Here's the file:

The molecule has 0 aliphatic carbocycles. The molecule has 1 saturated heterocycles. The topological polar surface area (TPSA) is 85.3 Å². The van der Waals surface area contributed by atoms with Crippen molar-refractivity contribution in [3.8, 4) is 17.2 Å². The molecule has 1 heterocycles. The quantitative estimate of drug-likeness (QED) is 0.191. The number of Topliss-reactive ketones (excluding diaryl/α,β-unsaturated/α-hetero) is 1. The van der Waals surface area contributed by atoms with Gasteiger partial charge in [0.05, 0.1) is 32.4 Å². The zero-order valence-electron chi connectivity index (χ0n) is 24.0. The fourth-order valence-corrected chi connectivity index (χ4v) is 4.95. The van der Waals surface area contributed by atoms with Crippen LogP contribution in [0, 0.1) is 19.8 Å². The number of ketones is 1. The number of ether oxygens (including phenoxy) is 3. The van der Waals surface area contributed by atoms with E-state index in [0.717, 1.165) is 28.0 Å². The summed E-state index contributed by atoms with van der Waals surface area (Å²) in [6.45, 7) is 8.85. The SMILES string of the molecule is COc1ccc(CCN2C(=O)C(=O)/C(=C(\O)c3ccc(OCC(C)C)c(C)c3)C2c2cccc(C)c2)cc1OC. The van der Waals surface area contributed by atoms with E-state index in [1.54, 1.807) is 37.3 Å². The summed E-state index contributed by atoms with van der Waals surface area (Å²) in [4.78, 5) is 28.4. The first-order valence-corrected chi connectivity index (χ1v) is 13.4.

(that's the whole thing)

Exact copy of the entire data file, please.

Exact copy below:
The molecule has 0 aliphatic carbocycles. The molecule has 1 saturated heterocycles. The topological polar surface area (TPSA) is 85.3 Å². The van der Waals surface area contributed by atoms with Crippen molar-refractivity contribution in [3.8, 4) is 17.2 Å². The molecule has 1 heterocycles. The quantitative estimate of drug-likeness (QED) is 0.191. The number of Topliss-reactive ketones (excluding diaryl/α,β-unsaturated/α-hetero) is 1. The van der Waals surface area contributed by atoms with Gasteiger partial charge in [0.05, 0.1) is 32.4 Å². The zero-order valence-electron chi connectivity index (χ0n) is 24.0. The fourth-order valence-corrected chi connectivity index (χ4v) is 4.95. The van der Waals surface area contributed by atoms with Crippen LogP contribution in [0, 0.1) is 19.8 Å². The number of ketones is 1. The number of ether oxygens (including phenoxy) is 3. The van der Waals surface area contributed by atoms with E-state index in [0.717, 1.165) is 28.0 Å². The summed E-state index contributed by atoms with van der Waals surface area (Å²) in [6.45, 7) is 8.85. The SMILES string of the molecule is COc1ccc(CCN2C(=O)C(=O)/C(=C(\O)c3ccc(OCC(C)C)c(C)c3)C2c2cccc(C)c2)cc1OC. The van der Waals surface area contributed by atoms with E-state index in [1.54, 1.807) is 37.3 Å². The summed E-state index contributed by atoms with van der Waals surface area (Å²) in [4.78, 5) is 28.4. The first-order valence-corrected chi connectivity index (χ1v) is 13.4.